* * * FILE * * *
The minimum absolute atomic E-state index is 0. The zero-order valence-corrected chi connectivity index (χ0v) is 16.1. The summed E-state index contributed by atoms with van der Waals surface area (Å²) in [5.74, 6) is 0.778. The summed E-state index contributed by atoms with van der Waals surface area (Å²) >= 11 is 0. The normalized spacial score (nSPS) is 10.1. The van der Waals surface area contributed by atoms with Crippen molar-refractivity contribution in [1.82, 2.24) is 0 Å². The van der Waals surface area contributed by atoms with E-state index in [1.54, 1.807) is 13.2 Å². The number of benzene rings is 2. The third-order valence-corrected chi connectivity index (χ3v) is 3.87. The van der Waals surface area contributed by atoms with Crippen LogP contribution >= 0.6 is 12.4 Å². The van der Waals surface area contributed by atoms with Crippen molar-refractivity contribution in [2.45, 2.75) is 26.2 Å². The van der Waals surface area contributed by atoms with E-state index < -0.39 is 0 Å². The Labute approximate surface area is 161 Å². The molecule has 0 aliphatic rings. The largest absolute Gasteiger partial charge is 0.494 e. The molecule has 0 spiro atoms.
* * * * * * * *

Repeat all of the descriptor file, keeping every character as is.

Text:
The minimum absolute atomic E-state index is 0. The zero-order valence-corrected chi connectivity index (χ0v) is 16.1. The summed E-state index contributed by atoms with van der Waals surface area (Å²) in [5.74, 6) is 0.778. The summed E-state index contributed by atoms with van der Waals surface area (Å²) >= 11 is 0. The normalized spacial score (nSPS) is 10.1. The van der Waals surface area contributed by atoms with Crippen molar-refractivity contribution in [1.82, 2.24) is 0 Å². The van der Waals surface area contributed by atoms with E-state index in [1.54, 1.807) is 13.2 Å². The number of benzene rings is 2. The third-order valence-corrected chi connectivity index (χ3v) is 3.87. The van der Waals surface area contributed by atoms with Crippen LogP contribution >= 0.6 is 12.4 Å². The van der Waals surface area contributed by atoms with Crippen molar-refractivity contribution in [2.45, 2.75) is 26.2 Å². The van der Waals surface area contributed by atoms with E-state index < -0.39 is 0 Å². The Labute approximate surface area is 161 Å². The molecule has 0 aliphatic rings. The largest absolute Gasteiger partial charge is 0.494 e. The molecule has 0 spiro atoms.